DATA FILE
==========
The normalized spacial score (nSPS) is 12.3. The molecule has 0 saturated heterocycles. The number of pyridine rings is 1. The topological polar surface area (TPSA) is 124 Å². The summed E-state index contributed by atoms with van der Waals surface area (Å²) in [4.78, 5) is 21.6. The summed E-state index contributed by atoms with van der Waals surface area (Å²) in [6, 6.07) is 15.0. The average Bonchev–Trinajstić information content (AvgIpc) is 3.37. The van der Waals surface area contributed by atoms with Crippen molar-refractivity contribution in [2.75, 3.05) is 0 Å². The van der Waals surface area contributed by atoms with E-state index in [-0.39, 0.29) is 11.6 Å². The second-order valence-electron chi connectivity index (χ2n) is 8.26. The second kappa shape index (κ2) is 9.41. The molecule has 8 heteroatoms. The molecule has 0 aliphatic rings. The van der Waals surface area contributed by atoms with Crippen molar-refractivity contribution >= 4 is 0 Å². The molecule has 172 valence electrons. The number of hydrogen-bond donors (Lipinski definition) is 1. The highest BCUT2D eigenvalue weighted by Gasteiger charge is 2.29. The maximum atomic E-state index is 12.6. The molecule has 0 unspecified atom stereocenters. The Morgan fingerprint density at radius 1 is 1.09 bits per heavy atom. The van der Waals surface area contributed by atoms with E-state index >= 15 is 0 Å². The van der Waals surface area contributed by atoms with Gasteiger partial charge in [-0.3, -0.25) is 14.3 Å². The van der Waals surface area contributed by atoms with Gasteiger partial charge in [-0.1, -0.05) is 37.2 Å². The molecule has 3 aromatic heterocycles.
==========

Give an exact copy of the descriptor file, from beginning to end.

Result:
The normalized spacial score (nSPS) is 12.3. The molecule has 0 saturated heterocycles. The number of pyridine rings is 1. The topological polar surface area (TPSA) is 124 Å². The summed E-state index contributed by atoms with van der Waals surface area (Å²) in [4.78, 5) is 21.6. The summed E-state index contributed by atoms with van der Waals surface area (Å²) in [6, 6.07) is 15.0. The average Bonchev–Trinajstić information content (AvgIpc) is 3.37. The van der Waals surface area contributed by atoms with Crippen molar-refractivity contribution in [2.75, 3.05) is 0 Å². The van der Waals surface area contributed by atoms with E-state index in [-0.39, 0.29) is 11.6 Å². The second-order valence-electron chi connectivity index (χ2n) is 8.26. The second kappa shape index (κ2) is 9.41. The molecule has 8 heteroatoms. The molecule has 0 aliphatic rings. The van der Waals surface area contributed by atoms with Crippen molar-refractivity contribution >= 4 is 0 Å². The molecule has 172 valence electrons. The number of hydrogen-bond donors (Lipinski definition) is 1. The highest BCUT2D eigenvalue weighted by Gasteiger charge is 2.29. The maximum atomic E-state index is 12.6. The molecule has 0 unspecified atom stereocenters. The Morgan fingerprint density at radius 1 is 1.09 bits per heavy atom. The van der Waals surface area contributed by atoms with E-state index >= 15 is 0 Å². The van der Waals surface area contributed by atoms with Gasteiger partial charge in [-0.3, -0.25) is 14.3 Å². The van der Waals surface area contributed by atoms with Gasteiger partial charge in [-0.1, -0.05) is 37.2 Å². The molecule has 3 aromatic heterocycles.